How Rowena Chiu’s Story Helped Expose Harvey Weinstein—From ‘Credible: Why We Doubt Accusers and Protect Abusers’

Rowena Chiu began working for Harvey Weinstein in 1998, assisting in the London office with his European film productions. Later that year, at the Venice Film Festival, she found herself at a late-night meeting with the producer. There, she recalls, Weinstein told her “he’d never had a Chinese girl” before attempting to rape her.

After signing a nondisclosure agreement, Chiu spent nearly two decades in what she describes as “constant fear”—“fear of Harvey’s abuse, control and power; that the story would come back to haunt me; that I would inadvertently slip up on my promise to never speak of this.” She was finally inspired to speak out by the powerful testimony of Christine Blasey Ford, whose decision to “speak up” about Brett Kavanaugh in September 2018 made a lasting impression.  

“I can briefly glory in the relief that I am no longer sitting on a sickening secret,” she wrote. 

Weekend Reading on Women’s Representation: How Inequality Affects Women in Film; What Barbie Can Teach Us About the Gender Wage Gap

Weekend Reading for Women’s Representation is a compilation of stories about women’s representation. 

This week: Movies like Barbie and Oppenheimer are impossible without actors and writers, and women are still getting paid less in the industry; Christopher Nolan’s film had the opportunity to mention critical women of the atomic age but failed; Emily’s List’s new Madam Mayor program will “serve as a critical touchpoint” for woman mayors to receive support; and more.

Women Are Hip-Hop’s Culture Bearers: The Ms. Q&A With Elaine Richardson and Kyra Gaunt

Elaine Richardson—or Dr. E—a professor of literacy studies at the Ohio State University, founded the Hip-Hop Literacies Conference. Kyra Gaunt, an assistant professor of music and women’s, gender and sexuality Studies at the University at Albany, State University of New York, is the author of the groundbreaking The Games Black Girls Play: Learning the Ropes from Double-Dutch to Hip-Hop (2006). She is currently writing a book on the impact of YouTube and music technologies on the sexualization of young Black girls. Richardson and Gaunt spoke with Ms. contributing editor Janell Hobson to discuss the upcoming 50th anniversary of hip-hop.

(This series is part of “Turning 50,” which recognizes the women who shaped hip-hop.)

Why Menopause Representation Matters: ‘Women in Positions of Power Realize This Is Not Something to Be Secretive About’

Representation of menopause in popular culture matters. Among the ways menopause has been reflected on TV, the And Just Like That cast has tackled issues of aging, including a cameo by Ms. co-founder Gloria Steinem last week.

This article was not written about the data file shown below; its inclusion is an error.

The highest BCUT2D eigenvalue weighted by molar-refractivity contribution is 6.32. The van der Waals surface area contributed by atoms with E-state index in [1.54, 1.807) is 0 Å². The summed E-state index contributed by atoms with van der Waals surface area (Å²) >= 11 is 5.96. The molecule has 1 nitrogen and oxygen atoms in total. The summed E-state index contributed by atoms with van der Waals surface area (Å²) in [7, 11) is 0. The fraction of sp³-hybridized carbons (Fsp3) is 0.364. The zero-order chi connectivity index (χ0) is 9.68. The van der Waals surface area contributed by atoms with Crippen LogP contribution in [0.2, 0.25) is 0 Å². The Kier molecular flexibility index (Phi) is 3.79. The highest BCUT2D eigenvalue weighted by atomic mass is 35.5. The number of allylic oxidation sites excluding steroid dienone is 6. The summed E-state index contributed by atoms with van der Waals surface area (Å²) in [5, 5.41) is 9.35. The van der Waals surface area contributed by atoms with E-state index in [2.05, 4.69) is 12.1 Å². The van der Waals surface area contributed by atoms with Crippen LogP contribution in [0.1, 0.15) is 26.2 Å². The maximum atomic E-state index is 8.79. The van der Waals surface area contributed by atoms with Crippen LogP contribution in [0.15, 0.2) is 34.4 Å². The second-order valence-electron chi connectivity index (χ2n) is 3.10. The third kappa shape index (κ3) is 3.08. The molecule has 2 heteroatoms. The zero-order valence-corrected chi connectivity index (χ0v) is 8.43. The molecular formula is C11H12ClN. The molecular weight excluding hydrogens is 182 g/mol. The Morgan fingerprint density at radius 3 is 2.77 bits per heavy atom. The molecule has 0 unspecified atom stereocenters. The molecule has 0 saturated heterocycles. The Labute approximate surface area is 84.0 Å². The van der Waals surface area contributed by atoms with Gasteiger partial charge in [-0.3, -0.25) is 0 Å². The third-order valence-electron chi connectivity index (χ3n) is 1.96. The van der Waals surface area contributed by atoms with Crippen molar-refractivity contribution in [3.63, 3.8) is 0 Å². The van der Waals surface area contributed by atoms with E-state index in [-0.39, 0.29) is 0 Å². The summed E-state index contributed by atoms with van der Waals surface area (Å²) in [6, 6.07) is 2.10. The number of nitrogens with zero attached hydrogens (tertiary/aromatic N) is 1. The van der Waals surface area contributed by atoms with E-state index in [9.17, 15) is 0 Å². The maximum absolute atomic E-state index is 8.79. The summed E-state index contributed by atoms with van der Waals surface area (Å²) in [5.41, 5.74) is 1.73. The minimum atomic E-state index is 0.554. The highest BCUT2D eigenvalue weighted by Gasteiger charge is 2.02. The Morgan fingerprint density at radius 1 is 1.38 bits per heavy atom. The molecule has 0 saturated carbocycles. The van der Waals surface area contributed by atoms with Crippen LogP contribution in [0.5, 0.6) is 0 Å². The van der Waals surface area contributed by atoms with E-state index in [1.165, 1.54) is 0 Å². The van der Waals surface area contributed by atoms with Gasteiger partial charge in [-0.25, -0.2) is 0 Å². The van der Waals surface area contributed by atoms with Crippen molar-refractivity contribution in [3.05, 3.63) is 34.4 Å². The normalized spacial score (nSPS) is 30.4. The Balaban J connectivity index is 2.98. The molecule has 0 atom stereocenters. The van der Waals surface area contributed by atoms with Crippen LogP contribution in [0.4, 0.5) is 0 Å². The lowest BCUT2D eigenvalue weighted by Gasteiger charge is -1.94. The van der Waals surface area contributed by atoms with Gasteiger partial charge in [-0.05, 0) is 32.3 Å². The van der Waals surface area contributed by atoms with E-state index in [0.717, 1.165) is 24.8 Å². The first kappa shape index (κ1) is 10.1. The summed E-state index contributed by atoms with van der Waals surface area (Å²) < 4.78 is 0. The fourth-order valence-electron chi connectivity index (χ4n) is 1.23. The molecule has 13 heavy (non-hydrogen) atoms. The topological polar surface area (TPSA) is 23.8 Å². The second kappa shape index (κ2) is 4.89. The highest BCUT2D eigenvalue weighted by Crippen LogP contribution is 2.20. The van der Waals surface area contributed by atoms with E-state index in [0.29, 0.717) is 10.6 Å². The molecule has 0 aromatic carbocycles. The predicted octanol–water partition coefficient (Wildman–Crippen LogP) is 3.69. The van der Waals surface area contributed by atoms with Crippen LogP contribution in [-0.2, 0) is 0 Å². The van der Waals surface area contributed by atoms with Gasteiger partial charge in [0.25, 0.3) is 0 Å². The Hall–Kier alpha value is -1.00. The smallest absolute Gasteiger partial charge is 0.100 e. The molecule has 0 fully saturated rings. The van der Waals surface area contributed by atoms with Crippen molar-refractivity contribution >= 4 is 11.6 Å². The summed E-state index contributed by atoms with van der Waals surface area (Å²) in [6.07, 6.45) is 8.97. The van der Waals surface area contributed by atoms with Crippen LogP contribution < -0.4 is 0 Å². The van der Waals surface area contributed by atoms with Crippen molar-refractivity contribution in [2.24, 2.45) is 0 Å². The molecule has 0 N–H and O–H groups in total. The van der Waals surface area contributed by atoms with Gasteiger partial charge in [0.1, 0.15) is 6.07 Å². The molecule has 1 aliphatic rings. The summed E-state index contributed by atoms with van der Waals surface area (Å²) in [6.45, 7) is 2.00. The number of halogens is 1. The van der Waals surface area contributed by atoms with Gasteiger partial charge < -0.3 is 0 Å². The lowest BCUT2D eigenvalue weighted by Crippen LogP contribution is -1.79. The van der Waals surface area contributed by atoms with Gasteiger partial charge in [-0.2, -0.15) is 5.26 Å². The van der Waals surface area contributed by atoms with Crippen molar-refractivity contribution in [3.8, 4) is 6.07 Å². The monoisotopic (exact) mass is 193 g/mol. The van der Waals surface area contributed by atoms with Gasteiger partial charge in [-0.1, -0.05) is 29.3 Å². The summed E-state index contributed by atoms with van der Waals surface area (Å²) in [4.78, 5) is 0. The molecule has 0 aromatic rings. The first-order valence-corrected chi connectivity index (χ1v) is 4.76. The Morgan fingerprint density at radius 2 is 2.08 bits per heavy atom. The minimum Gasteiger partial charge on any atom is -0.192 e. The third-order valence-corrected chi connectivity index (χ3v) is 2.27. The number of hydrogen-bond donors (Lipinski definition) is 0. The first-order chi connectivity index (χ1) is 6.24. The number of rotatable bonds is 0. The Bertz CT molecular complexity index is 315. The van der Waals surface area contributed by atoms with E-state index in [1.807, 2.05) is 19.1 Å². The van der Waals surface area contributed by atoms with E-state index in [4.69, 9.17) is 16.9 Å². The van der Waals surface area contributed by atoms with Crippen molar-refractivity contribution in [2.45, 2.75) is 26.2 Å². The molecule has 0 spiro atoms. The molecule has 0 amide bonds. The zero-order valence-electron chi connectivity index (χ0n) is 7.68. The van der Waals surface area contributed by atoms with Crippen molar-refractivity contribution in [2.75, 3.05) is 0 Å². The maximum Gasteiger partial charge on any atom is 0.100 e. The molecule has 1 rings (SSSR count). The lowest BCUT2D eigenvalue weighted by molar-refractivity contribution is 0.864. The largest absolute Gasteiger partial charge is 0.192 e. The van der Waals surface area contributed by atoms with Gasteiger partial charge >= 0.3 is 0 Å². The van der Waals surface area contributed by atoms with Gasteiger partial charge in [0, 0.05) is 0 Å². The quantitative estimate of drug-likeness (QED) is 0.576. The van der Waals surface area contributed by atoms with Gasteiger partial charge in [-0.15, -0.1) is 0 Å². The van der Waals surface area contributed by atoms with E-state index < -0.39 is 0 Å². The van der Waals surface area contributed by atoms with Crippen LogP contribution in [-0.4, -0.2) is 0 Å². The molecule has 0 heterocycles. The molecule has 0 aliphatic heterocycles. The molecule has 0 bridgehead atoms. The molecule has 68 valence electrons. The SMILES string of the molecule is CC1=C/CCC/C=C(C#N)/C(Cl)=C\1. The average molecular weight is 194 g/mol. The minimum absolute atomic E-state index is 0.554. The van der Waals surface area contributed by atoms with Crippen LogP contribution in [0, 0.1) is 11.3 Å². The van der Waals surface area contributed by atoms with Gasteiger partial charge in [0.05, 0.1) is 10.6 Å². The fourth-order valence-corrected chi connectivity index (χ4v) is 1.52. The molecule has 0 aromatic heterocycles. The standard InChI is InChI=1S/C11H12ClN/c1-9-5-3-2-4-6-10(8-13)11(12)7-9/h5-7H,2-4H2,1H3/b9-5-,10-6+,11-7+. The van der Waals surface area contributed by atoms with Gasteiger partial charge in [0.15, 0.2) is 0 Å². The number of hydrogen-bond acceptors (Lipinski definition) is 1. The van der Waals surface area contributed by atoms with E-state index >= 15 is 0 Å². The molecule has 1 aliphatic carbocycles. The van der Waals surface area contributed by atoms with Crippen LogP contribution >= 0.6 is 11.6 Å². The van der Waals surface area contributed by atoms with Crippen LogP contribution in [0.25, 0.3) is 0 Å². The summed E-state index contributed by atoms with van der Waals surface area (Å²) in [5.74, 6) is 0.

It was also the main theme of a Judy Blume film screening and panel Ms. recently co-hosted in New York City entitled “Menopause Needs Our Margaret”—a reference to Blume’s iconic book, Are You There God? It’s Me, Margaret. The event gathered the filmmakers behind the Judy Blume Forever documentary, Davina Pardo and Leah Wolchok, plus menopause advocates Stacy London, Sharon Malone, Omisade Burney-Scott, Tamsen Fadal and Susan McPherson, in conversation with Jennifer Weiss-Wolf.

Read on for highlights from our New York City event.

Rest in Power: Peg Yorkin, Feminist Trailblazer and Supporter of Women in Politics

Peg Yorkin—leading U.S. feminist, philanthropist and strategist, as well as theater producer—died on Sunday, June 25, 2023, at the age of 96. In the midst of our collective grief, we honor and pay tribute to a co-founder as well as the one and only chair of the board of the Feminist Majority Foundation (FMF), publisher of Ms. Since the day FMF started in 1987, Peg Yorkin was important in conceptualizing the organization’s mission and potential significance in the struggle for equality and women’s rights.

“Peg was impatient. She wanted to see change now,” said Kathy Spillar, executive editor of Ms. and executive director of FMF. “She would constantly remind us of her age and wanted to see the changes in her lifetime. She thought big and had total confidence we could make a difference.”

This Magazine Could Be Banned: Go Inside Ms.’ Summer 2023 Issue

In the Summer issue of Ms., we look into the new Florida law that could decimate degree programs in women’s and gender studies, Africana, ethnic and queer studies, among others—part of a radical right-wing strategy that extends nationwide.

Also within the pages of the Summer issue: A look back at 50 years of women in hip-hop. A solution to inequality in professional sports: Let women and men play together. Solutions to men’s violence toward women. And more!
Join the Ms. community today and get the Summer issue delivered straight to your mailbox!

How Johnny Depp Turned Abuse Allegations Into a Comeback

By 2018, Johnny Depp was bordering on irrelevancy—but he soon gained a tremendous fandom as a public trial unfolded, prompted by abuse allegations from his ex-wife Amber Heard. In December, Heard announced she would no longer be moving forward with her appeal because “cannot afford to risk an impossible bill—one that is not just financial, but also psychological, physical and emotional.”

Depp has paved a new path for accused men in search of cultural capital—and accomplished the very thing women throughout the ages have been baselessly accused of: leveraging victimhood to gain status. Depp, whose career was flailing, became not just a rallying cry for men’s rights and the supposed victimhood of being a successful, wealthy, white man in a changing world, but a newly hot commodity in Hollywood once again with a thriving fan base.